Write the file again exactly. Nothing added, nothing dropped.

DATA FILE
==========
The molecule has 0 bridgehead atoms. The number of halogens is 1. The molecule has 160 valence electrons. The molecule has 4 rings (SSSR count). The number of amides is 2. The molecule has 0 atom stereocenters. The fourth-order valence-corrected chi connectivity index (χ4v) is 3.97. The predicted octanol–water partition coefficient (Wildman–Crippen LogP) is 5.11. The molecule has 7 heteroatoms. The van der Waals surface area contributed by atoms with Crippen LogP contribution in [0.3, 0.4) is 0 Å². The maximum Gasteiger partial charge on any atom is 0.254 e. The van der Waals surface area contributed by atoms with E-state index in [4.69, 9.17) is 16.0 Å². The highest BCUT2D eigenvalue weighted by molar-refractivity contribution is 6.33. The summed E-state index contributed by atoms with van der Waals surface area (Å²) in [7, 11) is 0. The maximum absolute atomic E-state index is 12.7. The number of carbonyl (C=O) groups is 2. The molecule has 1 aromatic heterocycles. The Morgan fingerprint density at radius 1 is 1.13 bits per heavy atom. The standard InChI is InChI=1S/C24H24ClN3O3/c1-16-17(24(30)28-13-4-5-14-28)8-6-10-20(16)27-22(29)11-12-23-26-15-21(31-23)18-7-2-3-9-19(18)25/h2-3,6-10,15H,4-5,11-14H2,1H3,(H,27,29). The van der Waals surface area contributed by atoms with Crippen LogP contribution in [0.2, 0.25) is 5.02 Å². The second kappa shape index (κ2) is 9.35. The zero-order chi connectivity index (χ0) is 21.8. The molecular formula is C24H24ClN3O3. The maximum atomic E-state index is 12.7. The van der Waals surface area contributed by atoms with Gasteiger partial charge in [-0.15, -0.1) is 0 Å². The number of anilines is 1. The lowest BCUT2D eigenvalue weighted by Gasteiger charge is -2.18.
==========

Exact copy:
The molecule has 0 bridgehead atoms. The number of halogens is 1. The molecule has 160 valence electrons. The molecule has 4 rings (SSSR count). The number of amides is 2. The molecule has 0 atom stereocenters. The fourth-order valence-corrected chi connectivity index (χ4v) is 3.97. The predicted octanol–water partition coefficient (Wildman–Crippen LogP) is 5.11. The molecule has 7 heteroatoms. The van der Waals surface area contributed by atoms with Crippen LogP contribution in [0.3, 0.4) is 0 Å². The maximum Gasteiger partial charge on any atom is 0.254 e. The van der Waals surface area contributed by atoms with E-state index in [4.69, 9.17) is 16.0 Å². The highest BCUT2D eigenvalue weighted by molar-refractivity contribution is 6.33. The summed E-state index contributed by atoms with van der Waals surface area (Å²) in [7, 11) is 0. The maximum absolute atomic E-state index is 12.7. The number of carbonyl (C=O) groups is 2. The molecule has 1 aromatic heterocycles. The Morgan fingerprint density at radius 1 is 1.13 bits per heavy atom. The standard InChI is InChI=1S/C24H24ClN3O3/c1-16-17(24(30)28-13-4-5-14-28)8-6-10-20(16)27-22(29)11-12-23-26-15-21(31-23)18-7-2-3-9-19(18)25/h2-3,6-10,15H,4-5,11-14H2,1H3,(H,27,29). The van der Waals surface area contributed by atoms with Crippen LogP contribution in [0.2, 0.25) is 5.02 Å². The second kappa shape index (κ2) is 9.35. The zero-order chi connectivity index (χ0) is 21.8. The molecular formula is C24H24ClN3O3. The maximum atomic E-state index is 12.7. The van der Waals surface area contributed by atoms with Gasteiger partial charge in [-0.15, -0.1) is 0 Å². The number of anilines is 1. The lowest BCUT2D eigenvalue weighted by Gasteiger charge is -2.18.